Faith traditions converge to share a centuries-old experience

April 5, 2020

A group of 15 people of different spiritual backgrounds traveled to Lewes March 2 to 5 for an encounter with an experienced Byzantine-style iconographer of 25 years from San Miguel, Mexico.

Mary Jane Miller returned to St. Peter’s Episcopal Church to offer instruction in how to create an expression of sacred art that dates back to ancient times, using paintbrush, egg tempera pigments and gold leaf on a wooden board panel. She said students would paint a famous image of Christ that dates to the sixth century.

“The divine image is a spiritual transmission of Christ’s incarnation transferred to something as common and ordinary as a piece of cloth,” said Miller. “During our time together, it is my hope that we can unpack the importance of this image. What is the value of our belief in [such images] in this day and age?”

Each work day was structured to include morning and evening prayers. On the fifth day, St. Peter’s rector, the Rev. Jeffrey Ross, blessed and anointed each artist’s work.

Miller said icons are not seen as idols and not worshiped. “Rather, they are recognized as sacred objects, blessed with devotional energy generated by those reverent prayerful followers who have used them from generation to generation,” she said.

“The first time I ever saw an icon I felt a strong spiritual connection,” said Deborah Gensch, a St. Peter’s parishioner who created her first example that week. “Icons are so calming and beautiful, and each speaks to me about a different story. During Lent, God reminds us to focus on our savior who suffered on the cross.”

Douglas Patterson of Baden, Pa., said his interest in icons was sparked 20 years ago during retreats at an Orthodox monastery and rekindled by travel to Russia where he discussed icons with Orthodox priests. Two years ago, he contacted a Pittsburgh iconographer who agreed to serve as his private instructor and with her help created an icon of St. Thomas.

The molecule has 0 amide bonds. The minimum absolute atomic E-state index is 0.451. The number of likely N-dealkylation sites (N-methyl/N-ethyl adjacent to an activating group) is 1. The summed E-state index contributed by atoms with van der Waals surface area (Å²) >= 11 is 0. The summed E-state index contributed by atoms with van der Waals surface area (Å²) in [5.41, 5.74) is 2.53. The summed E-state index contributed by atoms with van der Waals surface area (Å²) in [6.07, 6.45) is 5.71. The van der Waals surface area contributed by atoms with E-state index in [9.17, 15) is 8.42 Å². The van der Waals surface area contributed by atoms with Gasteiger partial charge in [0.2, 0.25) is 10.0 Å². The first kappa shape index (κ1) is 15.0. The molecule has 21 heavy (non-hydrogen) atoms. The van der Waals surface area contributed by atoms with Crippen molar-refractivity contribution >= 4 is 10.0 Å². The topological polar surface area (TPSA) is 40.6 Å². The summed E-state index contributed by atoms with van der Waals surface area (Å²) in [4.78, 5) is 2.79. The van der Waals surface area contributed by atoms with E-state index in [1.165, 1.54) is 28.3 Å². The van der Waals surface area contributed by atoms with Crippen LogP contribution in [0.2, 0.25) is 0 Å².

“The spirituality and heritage of icons is so totally foreign to Protestants. For me, personally, it literally opens a door to a more fulfilling growth. I call it embracing the mystery,” said Patterson, who describes his main passion as designing and building guitars.

Sara L. Wasserman of South Euclid, Ohio, returning to Miller’s class for the third year, said she still considers herself an amateur and a student of iconography. “I’m attracted to the spiritual and meditative components that are central to icon writing – the concepts of the lights and veils and how this translates into, or reflects, the idea that we as humans are always moving toward the light from our personal and universal darkness or shadow. This week spent in Lewes writing an icon is always something I look forward to. The prayer, camaraderie and contemplation nurture some part of my soul,” said Wasserman. 

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